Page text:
I love books with unreliable narrators, so Gone Girl drew me in right from the first pages. I didn't trust Nick and was openly suspicious of a lot of what he did, but there was something about Amy's disappearance that just didn't sit right with me, so the last half of the book made me gasp out loud.
Since I only heard some vague things about the book based on the buzz, I had no idea about the plot twists, and it's something I wouldn't want to spoil for anyone else. Instead, I'll just stop at saying this book ended in a way that was so unexpected and so messed up that I kind of stared in disbelief at the last words. If you like psychological suspense, this is the book for you.
This is a work of YA Gothic horror that revolves around a group of teenagers and one young girl who are trapped in the "Dollhouse", a creepy underground prison. The setting of the book is so ominous. It dragged me right down into it. Allyn sets her scenes so vividly I could see them in my head.
While I like the characters in this book--particularly Sophronia, who intrigued me--I was more drawn into the plot and the setting. Though there is a definite ending to this book, it still leaves some big questions unanswered, setting up the sequel perfectly. I'm sure it comes as no surprise when I say I'm now trucking away on the elliptical in my basement while creeping myself out with Paper Dolls, the second book in the series.
I've come to realize that I'm more a fan of sci-fi than I thought. While I love Star Wars, Star Trek the Next Generation, and games like Mass Effect, I don't typically like to read space operas. Instead, I tend more toward dystopic fiction, post-apocalyptic fiction, or sci-fi that explores things like alternate universes or advanced technology. I found False Memory so satisfying because it contains a lot of the high tech, plot-driven themes that I love.
From start to finish, this book is pretty much non-stop action. Centering on a group of teenagers who seem to have been raised to become some sort of weapon, the story is still very human. There are a lot of action scenes, but they all felt feasible to me and none of the characters has that annoying habit of seeming so uber that they can't be touched. In fact, at times I was surprised by how difficult the characters had it--and that was a good thing.
The other big plus of this book for me was Miranda, the lead character. I love YA fiction that features strong, pro-active female characters, and that was Miranda to a T. She's capable but still vulnerable, and I really felt for her as she struggled to make sense of who she was and what was happening to her. I'm really looking forward to the next installment in the series.
I give Bones huge props for handling characters downfalls in a way that is heartbreaking and compelling. The second to last episode of season six made me cry in a way I haven't cried since the subplot surrounding Zach. The characters on Bones are really quirky and sometimes downright annoying, but the writers do such a great job of making them human beings with whom the viewer can relate, that it's hard not to be affected by some of the great tragic events that happen in the series.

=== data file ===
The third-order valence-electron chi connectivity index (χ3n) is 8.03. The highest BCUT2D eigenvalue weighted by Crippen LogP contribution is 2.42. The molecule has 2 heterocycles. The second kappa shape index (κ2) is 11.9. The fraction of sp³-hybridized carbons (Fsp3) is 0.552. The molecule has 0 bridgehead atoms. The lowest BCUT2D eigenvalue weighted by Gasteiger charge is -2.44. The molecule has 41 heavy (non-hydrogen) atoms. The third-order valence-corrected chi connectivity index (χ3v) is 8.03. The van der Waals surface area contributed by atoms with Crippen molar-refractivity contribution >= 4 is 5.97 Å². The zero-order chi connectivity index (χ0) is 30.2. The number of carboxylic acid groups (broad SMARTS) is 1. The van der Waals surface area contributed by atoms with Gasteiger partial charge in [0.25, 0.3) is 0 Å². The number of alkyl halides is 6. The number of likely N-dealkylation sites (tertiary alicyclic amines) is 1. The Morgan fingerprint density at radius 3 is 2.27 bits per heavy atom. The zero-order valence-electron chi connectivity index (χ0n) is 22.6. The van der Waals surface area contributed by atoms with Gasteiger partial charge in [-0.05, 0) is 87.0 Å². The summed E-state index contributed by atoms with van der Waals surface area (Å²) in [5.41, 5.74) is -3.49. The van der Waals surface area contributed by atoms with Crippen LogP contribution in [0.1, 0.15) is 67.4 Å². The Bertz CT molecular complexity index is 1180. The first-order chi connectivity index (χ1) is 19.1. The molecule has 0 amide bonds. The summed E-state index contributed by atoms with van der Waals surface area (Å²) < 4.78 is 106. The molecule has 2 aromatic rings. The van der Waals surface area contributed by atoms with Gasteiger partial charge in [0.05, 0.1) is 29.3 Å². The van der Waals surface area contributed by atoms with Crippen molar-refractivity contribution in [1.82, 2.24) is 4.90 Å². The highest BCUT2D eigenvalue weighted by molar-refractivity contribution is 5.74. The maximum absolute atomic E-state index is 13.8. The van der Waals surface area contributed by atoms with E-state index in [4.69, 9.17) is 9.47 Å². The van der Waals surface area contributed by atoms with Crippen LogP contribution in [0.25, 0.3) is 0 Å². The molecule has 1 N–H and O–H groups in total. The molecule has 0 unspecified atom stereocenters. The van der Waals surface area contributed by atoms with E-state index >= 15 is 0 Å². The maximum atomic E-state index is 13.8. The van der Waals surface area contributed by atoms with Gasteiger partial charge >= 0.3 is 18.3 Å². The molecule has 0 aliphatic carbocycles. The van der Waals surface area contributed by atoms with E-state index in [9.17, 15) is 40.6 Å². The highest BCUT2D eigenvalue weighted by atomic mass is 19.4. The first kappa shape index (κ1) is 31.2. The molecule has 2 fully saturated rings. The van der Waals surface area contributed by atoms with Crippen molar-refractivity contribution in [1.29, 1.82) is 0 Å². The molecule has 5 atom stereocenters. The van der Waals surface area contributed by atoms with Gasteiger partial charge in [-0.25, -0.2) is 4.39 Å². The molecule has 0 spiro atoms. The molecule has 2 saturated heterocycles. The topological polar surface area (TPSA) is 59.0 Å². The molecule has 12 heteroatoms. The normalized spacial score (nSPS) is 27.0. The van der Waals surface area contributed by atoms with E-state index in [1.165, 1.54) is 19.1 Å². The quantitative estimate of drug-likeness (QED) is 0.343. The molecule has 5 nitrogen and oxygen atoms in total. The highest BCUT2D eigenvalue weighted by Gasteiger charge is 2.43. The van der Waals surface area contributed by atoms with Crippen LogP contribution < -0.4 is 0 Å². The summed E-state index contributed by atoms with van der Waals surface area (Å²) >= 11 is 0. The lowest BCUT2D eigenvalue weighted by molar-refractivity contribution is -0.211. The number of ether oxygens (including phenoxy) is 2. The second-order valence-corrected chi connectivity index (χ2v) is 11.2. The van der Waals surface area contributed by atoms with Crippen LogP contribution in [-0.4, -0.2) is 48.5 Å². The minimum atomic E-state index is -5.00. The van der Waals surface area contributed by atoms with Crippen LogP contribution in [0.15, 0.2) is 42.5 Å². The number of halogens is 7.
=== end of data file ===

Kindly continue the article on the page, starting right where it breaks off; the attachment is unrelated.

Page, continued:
However, I wasn't all that thrilled about the season finale cliffhanger. That one just felt too cliché for me, and I wonder how it'll affect season seven, as well as how it's affecting season eight.
Up does something that I think is amazing, with a skill that I envy: in the space of a few minutes, the opening montage tells a compelling, heartbreaking story with barely any spoken words. We see the young Mr. Fredericksen meeting his wife as a child, then the music begins and we get to see what their life together was like. I find this opening sequence so touching because it perfectly portrays the everyday joys and tragedies of life. When the Fredericksens find out they can't have children, it's heart-wrenching. When they have to constantly delay their trip to Paradise Falls because life gets in the way, it's so moving. And, when Ellie Fredericksen dies, you love the couple and their life together so much that it makes you weep. This is a textbook example of how to do a love story and do it well.
I enjoy Ratatouille for other reasons. While I like Rémy and the story of his struggle for acceptance with his family, and I think using a rat is a good way of symbolically showing what a struggle it can be to do the thing you love when society is set up in such a way that the doors are barred to you, what I really enjoy about that movie is the food. Every time I see it, I want to go to Paris and eat at a fancy restaurant. Since I'm going to Paris this summer, I just might get that chance! If you love food and/or cooking, I don't see how Ratatouille can't tap into that passion you feel for the subject.
However, I can't sum that movie up without pointing out something else I love about it: the subtle feminist message. I love Colette's direct talk about how difficult it is for a woman to break into the world of fine cuisine, and that she addresses the hard work and struggle she's faced to get where she's at. One of the things I really like about Pixar movies is how they tackle some pretty complicated themes in a very straight-forward, non-preachy way.
So there are my pop culture highlights for the week. Any good books or video games you'd like to recommend? I'm particularly interested in good RPGs or strategy games.